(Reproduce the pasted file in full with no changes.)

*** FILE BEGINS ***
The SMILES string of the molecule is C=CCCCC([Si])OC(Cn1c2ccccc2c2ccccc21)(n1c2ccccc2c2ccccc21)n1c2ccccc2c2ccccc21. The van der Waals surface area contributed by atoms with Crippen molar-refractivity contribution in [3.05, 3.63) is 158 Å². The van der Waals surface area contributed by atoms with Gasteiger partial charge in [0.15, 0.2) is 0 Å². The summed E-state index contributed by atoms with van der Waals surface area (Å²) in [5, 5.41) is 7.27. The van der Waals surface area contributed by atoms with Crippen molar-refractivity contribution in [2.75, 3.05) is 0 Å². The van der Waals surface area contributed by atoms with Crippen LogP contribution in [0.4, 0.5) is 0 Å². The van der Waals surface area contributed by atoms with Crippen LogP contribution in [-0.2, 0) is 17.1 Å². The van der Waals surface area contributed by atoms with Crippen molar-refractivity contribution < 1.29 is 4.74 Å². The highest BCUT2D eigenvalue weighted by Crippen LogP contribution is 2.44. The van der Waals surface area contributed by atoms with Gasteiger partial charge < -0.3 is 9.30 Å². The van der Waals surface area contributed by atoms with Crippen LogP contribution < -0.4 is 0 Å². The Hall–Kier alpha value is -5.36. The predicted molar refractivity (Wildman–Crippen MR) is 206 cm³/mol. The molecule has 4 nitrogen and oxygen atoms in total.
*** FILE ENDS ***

The SMILES string of the molecule is C=CCCCC([Si])OC(Cn1c2ccccc2c2ccccc21)(n1c2ccccc2c2ccccc21)n1c2ccccc2c2ccccc21. The van der Waals surface area contributed by atoms with Crippen molar-refractivity contribution in [3.05, 3.63) is 158 Å². The van der Waals surface area contributed by atoms with Gasteiger partial charge in [0.15, 0.2) is 0 Å². The summed E-state index contributed by atoms with van der Waals surface area (Å²) in [5, 5.41) is 7.27. The van der Waals surface area contributed by atoms with Crippen molar-refractivity contribution in [2.75, 3.05) is 0 Å². The van der Waals surface area contributed by atoms with Crippen LogP contribution in [0.4, 0.5) is 0 Å². The van der Waals surface area contributed by atoms with Crippen LogP contribution in [-0.2, 0) is 17.1 Å². The van der Waals surface area contributed by atoms with Crippen molar-refractivity contribution < 1.29 is 4.74 Å². The highest BCUT2D eigenvalue weighted by Crippen LogP contribution is 2.44. The van der Waals surface area contributed by atoms with Gasteiger partial charge < -0.3 is 9.30 Å². The van der Waals surface area contributed by atoms with Crippen LogP contribution < -0.4 is 0 Å². The Hall–Kier alpha value is -5.36. The predicted molar refractivity (Wildman–Crippen MR) is 206 cm³/mol. The molecule has 4 nitrogen and oxygen atoms in total.